The Problem of Writers Writing About Writing to Get Readers

Oh, man, guys. Bookshelfbattle just put it perfectly.

Sometimes with all of the blogging, twittering, and social media-ing, I just wonder if all writers are doing are talking to other writers. It’s like we’re all door-to-door salesmen, knocking on a door, “Wanna buy my book?” And the person answers, “No, but do YOU wanna buy MY book?” [link]

This made me so happy! It’s exactly right, with a brilliant mental image thrown in. I’ve been thinking about this a lot, especially as I’m getting into blogging properly for the first time in a while. I’m already slipping into writing as a writer for writers to attract writers to my writing blog so they’ll read… my… stories? Well, that’s no good.

My real goal is to find a huge band of brilliant friends and fans who love reading what I write and talking about things I’m into and doing cool stuff to make the world a better place. So I start writing about whatever I’m currently obsessed with to draw the people that will align with it. And I’m obsessed with writing, self-publishing, generous marketing, etc. And other stuff, but it’s taking a strange degree and style of discipline to get into other headspaces in the context of blogging.

So I end up writing a blog for writers rather than readers. Which might work out, because writers are mostly thinking people who love great stories and read a ton, so that’s cool. But even so I’m engaging them as writers trying to get better at writing, not as readers looking for a good story.

So then I figure I need to be writing stuff my (potential and actual) readers would enjoy. Not content about creating content. Just…you know, content. Except I write novels, and that’s not great in blog format. So I can write supporting bonus materials and behind-the-scenes stuff.

Tricky bit there is that only a few dozen people are familiar with my work at the moment, so if I give excerpts, backstories, fun tidbits about the story world, character profiles, and that sort of thing, nobody will know what I’m talking about, and if I talk about other stuff it’s a different form of the original problem. I’m just talking to game-lovers about games or communal people about living in community or spiritual people about our invisible friends, and I can occasionally tack on a mention of my books and people might read them, but it’s still not really engaging with readers as readers.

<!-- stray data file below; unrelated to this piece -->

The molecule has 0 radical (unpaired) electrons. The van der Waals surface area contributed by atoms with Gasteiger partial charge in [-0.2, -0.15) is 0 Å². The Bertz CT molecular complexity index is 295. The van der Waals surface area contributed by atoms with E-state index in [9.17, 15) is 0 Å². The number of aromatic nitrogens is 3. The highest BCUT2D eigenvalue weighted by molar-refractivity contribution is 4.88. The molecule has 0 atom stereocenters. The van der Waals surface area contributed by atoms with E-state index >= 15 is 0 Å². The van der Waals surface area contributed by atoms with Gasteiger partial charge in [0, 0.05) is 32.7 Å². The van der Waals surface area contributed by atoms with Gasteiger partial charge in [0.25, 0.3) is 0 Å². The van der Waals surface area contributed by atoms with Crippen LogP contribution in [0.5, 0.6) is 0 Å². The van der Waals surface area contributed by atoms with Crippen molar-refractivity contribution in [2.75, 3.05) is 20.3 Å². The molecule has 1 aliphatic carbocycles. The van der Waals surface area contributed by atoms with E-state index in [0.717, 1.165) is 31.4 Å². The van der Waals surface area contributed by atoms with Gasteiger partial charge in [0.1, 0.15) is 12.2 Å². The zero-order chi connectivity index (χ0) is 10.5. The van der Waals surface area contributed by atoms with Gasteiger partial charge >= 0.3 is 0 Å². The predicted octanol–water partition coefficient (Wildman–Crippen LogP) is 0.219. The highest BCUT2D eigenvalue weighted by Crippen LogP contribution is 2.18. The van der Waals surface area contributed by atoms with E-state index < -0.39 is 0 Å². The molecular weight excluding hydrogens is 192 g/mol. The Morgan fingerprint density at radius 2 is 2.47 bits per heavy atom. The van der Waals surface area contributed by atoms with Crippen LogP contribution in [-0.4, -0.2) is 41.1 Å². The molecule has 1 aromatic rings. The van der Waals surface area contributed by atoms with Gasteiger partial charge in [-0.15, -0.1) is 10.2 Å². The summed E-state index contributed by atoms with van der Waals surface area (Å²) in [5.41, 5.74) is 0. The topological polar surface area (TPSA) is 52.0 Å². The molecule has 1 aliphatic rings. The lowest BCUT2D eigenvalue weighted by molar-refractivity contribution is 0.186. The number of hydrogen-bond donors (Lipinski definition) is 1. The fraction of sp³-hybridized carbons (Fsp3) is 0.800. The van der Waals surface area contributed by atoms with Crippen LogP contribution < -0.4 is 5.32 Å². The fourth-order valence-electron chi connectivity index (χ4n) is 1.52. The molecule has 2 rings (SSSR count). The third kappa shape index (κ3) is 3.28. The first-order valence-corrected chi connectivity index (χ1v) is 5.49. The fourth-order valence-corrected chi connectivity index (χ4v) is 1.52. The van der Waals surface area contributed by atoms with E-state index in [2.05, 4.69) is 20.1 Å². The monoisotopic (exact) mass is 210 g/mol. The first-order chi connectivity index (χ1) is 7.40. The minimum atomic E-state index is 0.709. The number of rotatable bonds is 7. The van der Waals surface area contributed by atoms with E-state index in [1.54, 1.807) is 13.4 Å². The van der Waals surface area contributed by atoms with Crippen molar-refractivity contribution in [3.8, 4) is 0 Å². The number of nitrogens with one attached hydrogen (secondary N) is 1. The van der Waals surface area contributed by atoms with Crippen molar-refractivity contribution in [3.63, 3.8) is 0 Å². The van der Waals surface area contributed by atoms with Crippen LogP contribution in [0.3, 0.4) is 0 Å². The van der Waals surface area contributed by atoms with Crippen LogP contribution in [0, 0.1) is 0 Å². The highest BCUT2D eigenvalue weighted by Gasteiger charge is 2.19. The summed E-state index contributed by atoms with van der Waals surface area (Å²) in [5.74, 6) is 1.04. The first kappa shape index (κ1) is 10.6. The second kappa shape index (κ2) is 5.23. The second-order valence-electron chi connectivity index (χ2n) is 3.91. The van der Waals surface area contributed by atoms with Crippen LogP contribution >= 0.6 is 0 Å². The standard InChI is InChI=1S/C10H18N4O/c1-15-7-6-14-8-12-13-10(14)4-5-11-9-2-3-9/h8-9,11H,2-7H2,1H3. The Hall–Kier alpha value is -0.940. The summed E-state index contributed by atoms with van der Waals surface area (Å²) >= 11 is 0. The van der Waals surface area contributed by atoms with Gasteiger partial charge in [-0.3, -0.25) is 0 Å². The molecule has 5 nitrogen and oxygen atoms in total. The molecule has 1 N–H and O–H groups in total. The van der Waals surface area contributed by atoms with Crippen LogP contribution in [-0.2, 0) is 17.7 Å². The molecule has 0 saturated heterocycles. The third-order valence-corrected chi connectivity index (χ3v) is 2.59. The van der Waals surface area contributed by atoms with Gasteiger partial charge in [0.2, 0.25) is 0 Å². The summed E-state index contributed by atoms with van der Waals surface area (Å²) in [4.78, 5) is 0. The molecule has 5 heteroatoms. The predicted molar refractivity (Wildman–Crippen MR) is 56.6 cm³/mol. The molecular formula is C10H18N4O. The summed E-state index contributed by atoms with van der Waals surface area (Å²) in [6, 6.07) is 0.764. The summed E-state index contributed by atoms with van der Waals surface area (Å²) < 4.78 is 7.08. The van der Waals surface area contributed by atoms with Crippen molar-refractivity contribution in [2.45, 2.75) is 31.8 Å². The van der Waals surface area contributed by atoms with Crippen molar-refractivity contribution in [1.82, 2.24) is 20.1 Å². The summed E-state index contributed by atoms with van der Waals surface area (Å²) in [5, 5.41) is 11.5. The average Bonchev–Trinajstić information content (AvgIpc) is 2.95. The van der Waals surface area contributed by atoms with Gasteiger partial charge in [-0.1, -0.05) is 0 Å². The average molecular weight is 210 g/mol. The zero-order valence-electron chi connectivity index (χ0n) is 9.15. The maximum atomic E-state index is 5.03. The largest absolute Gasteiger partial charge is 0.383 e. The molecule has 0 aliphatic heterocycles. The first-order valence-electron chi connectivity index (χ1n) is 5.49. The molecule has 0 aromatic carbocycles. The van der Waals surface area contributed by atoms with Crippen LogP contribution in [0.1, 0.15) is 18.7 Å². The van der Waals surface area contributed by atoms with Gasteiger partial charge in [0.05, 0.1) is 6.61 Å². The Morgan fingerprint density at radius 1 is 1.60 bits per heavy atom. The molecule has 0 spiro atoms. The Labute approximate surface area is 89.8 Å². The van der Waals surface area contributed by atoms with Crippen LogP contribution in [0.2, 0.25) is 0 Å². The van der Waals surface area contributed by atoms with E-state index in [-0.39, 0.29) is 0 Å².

I’m still figuring this out. The easy first steps are to be very generous and to actively be a reader, not just a writer. At minimum this opens up a dicey little quid-pro-quo with you other aspiring writers where I’ll try out your story and read/buy/love/recommend it if I like it, and maybe in a few cases you’ll try mine out too. But I don’t really enjoy that arrangement. Setting aside the fairly low readership numbers it’s likely to garner, it also just feels a little fakey and weird. I love reading peoples’ stories, but I don’t want it to be so they’ll read mine and I don’t want to feel pressure to respond a certain way because I want them to like me and I don’t want them to feel obligations and all. At best, it’s a strange and roundabout way to find one of the aforementioned brilliant friends.

More fundamentally, I want to get better at providing all kinds of cool things that I like and that my aforementioned brilliant friends would like. Sometimes writing, sometimes game design, sometimes kerning or sea monsters or metaphysics. And sometimes my actual stories, either bonus materials or just actual chunks of story. And sometimes exciting announcements that the next book is out or that I have a cool bundle of fun available. (Speaking of which…)

What’s scary about that is it means constantly re-breaking the mold. I’m theoretically all for losing readers rather than redirecting my writing to cater to a perceived audience’s perceived expectations. But already, a few posts in, I find myself hesitant to write posts that are much shorter or longer than what I have, or in a different format, or about a different kind of thing, because I’m already finding really cool people who like what I write about writing, and if I write about sea monsters maybe it will break the spell and you’ll all leave. (Which is irrational, of course, because who doesn’t love sea monsters?)

So all that to say, this blog isn’t going to just be writing tips. Might be a little while before I get it out of my system because the art and business of writing are what I think about for dozens of hours a week. But there might also be tea and mythical beasts at some point. Some of you find that exciting, not disappointing, and I’m really, really excited that you’re here.

Thank you, bookshelfbattle. Really great phrasing of an important situation. Everyone else, do you want to buy bookshelfbattle’s book? I think you should buy bookshelfbattle’s book. (Bookshelfbattle, do you have a book? Blast. Should have thought this through.)

But seriously, at least check out the blog. I’m enjoying it a ton. Finally someone who’s putting out engaging ideas for discussion, not just writing writing tips for writers writing for writers.



  1. Reblogged this on Bookshelf Battle and commented:
    Well, I’ve officially hit the big time. Someone wrote an entire post about one of my comments. Why haven’t the rest of you people written posts about what I have to say? Come on, people. Get with the program, here. I’m tossing out pearls of wisdom and nuggets of truth…

  2. Hi Ben,